I have teased the minister about whether all the press and radio stories that the Government claims to have generated during Scotland week have brought any business. However, it is imperative that Parliament builds on the strong links with America and Canada, which are our most important diaspora partners for exports and tourist spend, as the minister has said. We recognise the efforts of the Government and its predecessors in developing business links in particular with the Americas, therefore we will support the motion, with the caveat, of course, that the promotion of Scotland should not be to the detriment of promoting the wider United Kingdom.
It has been my great good fortune to study at first hand the ties that bind the United States and Canada to Scotland. With due respect to tartan day, dressed to kilt and the rest—which my researcher has told me, and the minister has confirmed, cost the best part of £400,000 in 2009; I am sure that that money has been excellently spent—members will be glad to hear that my odysseys to the Americas over the years have not cost the Parliament a penny.
Members will have noted that there is a stanza from John Galt's song of the Canadian fishermen on the Parliament's Canongate wall. Few lines more hauntingly express the pain of exile:
"From the lone shieling of the misty island
Mountains divide us, and the waste of seas
Yet still the blood is strong, the heart is Highland
And we in dreams behold the Hebrides."
Some years ago, I produced a television series for Channel 4, the video of which is still available relatively cheaply. Borrowing from John Galt, I called it "The Blood is Strong". The phrase seemed to me to articulate perfectly the Gaelic sense of cianalas—the deep yearning that Scots have for their homeland. Cianalas is still to be found in the Carolinas, where exiled Jacobites first landed at Cape Fear. It is to be found in the prairies of Manitoba, where a rash forebear of our former colleague Lord James Douglas-Hamilton bankrupted himself trying to establish a new Scotland. It will be found in gleaming downtown Toronto. I discovered that that city's telephone directory has more names with the prefix "Mac" than Edinburgh does. There is certainly cianalas in the fishing hamlets of Cape Breton, where Gaelic Scots first made landfall at Pictou—most perished in their first dreadful winter of 1773. In those and many other parts of the Americas, the blood is indeed still strong. No intervening waste of seas can dilute the history that we share and the debt that we owe in peace and war to our United States and Canadian cousins.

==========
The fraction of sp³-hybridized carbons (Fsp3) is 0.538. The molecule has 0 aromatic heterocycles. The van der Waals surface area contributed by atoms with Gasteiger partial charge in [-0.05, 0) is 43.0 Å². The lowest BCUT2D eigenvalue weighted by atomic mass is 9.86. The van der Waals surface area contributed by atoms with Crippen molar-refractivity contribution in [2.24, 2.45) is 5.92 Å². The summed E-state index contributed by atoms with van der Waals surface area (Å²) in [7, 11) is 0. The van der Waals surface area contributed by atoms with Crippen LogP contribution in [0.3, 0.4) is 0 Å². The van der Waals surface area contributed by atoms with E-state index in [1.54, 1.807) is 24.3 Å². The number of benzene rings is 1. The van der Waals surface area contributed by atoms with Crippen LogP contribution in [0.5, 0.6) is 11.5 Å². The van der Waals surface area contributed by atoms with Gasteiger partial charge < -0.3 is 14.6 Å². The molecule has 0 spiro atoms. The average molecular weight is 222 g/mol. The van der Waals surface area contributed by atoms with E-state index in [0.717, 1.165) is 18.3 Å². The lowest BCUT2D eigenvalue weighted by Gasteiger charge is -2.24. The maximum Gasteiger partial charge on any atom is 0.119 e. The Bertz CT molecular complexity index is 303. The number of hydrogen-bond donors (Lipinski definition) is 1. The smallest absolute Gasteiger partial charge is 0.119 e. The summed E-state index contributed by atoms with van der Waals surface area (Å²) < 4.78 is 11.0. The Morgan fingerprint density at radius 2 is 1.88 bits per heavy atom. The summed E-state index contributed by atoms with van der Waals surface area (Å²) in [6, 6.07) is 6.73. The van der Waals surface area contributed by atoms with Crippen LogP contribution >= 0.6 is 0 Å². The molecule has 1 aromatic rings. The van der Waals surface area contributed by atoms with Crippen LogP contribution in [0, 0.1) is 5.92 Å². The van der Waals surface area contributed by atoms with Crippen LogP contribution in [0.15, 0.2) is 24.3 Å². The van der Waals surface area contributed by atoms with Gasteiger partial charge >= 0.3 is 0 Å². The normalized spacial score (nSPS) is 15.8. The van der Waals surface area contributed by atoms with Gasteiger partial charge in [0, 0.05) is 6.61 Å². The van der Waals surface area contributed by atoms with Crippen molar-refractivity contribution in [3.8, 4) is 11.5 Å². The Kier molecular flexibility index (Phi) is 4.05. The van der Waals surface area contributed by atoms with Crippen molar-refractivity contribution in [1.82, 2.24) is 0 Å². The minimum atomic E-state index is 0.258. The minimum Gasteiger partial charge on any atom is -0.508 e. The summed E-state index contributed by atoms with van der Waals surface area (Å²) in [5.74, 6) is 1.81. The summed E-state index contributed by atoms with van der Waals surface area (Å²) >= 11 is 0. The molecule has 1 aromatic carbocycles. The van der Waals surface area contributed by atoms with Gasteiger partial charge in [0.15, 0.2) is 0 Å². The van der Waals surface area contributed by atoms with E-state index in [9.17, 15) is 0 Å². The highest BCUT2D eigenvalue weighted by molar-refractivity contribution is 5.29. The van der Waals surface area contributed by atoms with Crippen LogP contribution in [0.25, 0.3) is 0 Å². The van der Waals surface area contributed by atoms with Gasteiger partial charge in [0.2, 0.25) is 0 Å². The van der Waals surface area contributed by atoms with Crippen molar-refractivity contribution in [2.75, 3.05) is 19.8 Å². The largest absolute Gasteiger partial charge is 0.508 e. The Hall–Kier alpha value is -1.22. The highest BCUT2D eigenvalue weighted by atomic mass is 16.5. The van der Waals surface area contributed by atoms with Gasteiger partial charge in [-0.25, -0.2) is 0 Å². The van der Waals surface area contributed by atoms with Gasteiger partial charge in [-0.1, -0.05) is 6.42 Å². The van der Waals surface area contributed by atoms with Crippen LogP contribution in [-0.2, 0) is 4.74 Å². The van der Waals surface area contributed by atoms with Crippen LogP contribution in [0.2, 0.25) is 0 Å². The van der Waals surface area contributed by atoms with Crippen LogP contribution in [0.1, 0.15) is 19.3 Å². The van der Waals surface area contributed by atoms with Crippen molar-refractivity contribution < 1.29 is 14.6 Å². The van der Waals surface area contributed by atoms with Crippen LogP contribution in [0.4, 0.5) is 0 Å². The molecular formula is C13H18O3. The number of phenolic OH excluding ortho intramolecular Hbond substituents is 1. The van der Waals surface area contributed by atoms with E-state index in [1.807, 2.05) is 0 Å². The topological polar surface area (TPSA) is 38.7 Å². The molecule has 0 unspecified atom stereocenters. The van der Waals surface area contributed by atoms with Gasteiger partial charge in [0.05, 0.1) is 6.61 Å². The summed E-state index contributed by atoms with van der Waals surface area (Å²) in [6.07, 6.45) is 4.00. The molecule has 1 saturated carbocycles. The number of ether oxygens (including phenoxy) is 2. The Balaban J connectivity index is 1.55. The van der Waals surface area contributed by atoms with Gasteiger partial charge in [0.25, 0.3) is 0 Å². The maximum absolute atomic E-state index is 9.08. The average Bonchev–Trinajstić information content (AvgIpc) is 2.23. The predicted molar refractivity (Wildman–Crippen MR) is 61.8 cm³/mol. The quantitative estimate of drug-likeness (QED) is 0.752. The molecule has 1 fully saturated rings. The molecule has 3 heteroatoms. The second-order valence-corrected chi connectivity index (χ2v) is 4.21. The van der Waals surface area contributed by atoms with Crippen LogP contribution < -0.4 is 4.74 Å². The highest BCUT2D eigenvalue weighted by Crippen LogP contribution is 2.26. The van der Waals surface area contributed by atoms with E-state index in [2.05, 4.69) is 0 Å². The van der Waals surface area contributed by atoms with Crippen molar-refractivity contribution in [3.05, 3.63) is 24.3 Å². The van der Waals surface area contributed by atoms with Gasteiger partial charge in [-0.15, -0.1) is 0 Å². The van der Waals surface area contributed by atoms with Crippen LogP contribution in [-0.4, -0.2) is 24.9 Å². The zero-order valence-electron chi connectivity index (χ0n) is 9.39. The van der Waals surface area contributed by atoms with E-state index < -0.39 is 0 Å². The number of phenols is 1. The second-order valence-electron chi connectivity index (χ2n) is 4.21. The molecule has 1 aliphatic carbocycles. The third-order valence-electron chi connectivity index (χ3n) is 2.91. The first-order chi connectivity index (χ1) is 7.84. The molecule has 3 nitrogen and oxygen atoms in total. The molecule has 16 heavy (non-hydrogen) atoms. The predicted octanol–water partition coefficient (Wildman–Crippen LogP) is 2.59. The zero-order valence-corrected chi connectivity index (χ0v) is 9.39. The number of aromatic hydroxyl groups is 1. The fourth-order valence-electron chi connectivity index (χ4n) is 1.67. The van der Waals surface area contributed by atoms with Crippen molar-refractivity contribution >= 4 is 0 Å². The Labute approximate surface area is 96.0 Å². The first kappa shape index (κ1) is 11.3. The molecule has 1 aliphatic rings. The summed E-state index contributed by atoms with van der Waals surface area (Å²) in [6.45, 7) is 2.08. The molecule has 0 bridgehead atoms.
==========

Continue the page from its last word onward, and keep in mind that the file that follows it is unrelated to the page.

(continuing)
As we have heard, half of the signatories to the American declaration of independence were Scots. One came from Carskerdo, not far from Ceres in north-east Fife. The first two Prime Ministers of Canada were Scots. Gaelic, the ancient language of the Scots, still flourishes in Cape Breton, Nova Scotia. Historically, culturally and economically, Americans and Canadians will therefore be especially welcome in the year of homecoming.
Unlike Pauline McNeill, I do not think that the debate should be an occasion for breast beating about how many credit-crunched visitors will make their way back to the old country. I am sure that we will have such debates on many occasions, perhaps towards the end of this year and next year, but today we should simply rejoice that fishermen MacAskills from Cape Breton will join fishermen MacAskills on Berneray and Harris this summer and marvel that, two centuries on, the language in which they talk about fishing will still be Gaelic. It is a time for American Armstrongs and Canadian Galbraiths to return to Langholm and Crinan respectively, and to marvel that the first man on the moon was an Armstrong and that the father of modern economics, Harvard's John Kenneth Galbraith, was the grandson of an Argyllshire crofter. Carnegies returning to Dunfermline and Bells returning to Edinburgh will celebrate the founder of the US steel industry and the inventor of the telephone respectively.
Margo MacDonald: : I do not want to rain on the member's parade, but we should also remember who founded the Ku Klux Klan.
Ted Brocklebank: : I do not know the tartan of that particular Klan.
Returning Davisons will recall that John D Rockefeller learned about business not from his carousing salesman father but from his thrifty Dundee-born mother. Let us not carp that the new Burns birthplace project is a year late and short of funds; instead, let us hope that those travelling to Ayr to pay tribute to the bard this year might include America's greatest living poet, who is a fervent fan of Burns. His name is Robert Zimmerman, he has a house on Speyside and he is also called Bob Dylan.
Today, we pay tribute in words to our cousins from the Americas; doubtless, we will have an opportunity to toast them with something more tangible at the many homecoming events that have been arranged throughout Scotland later this year. I urge every member of the Parliament to support the gatherings and ceilidhs in their areas and to wish ceud mìle fàilte—a hundred thousand welcomes—to our homecoming visitors. The aim is not just to look backwards and celebrate our historical links, but to look forward as well. I am happy to support the motion.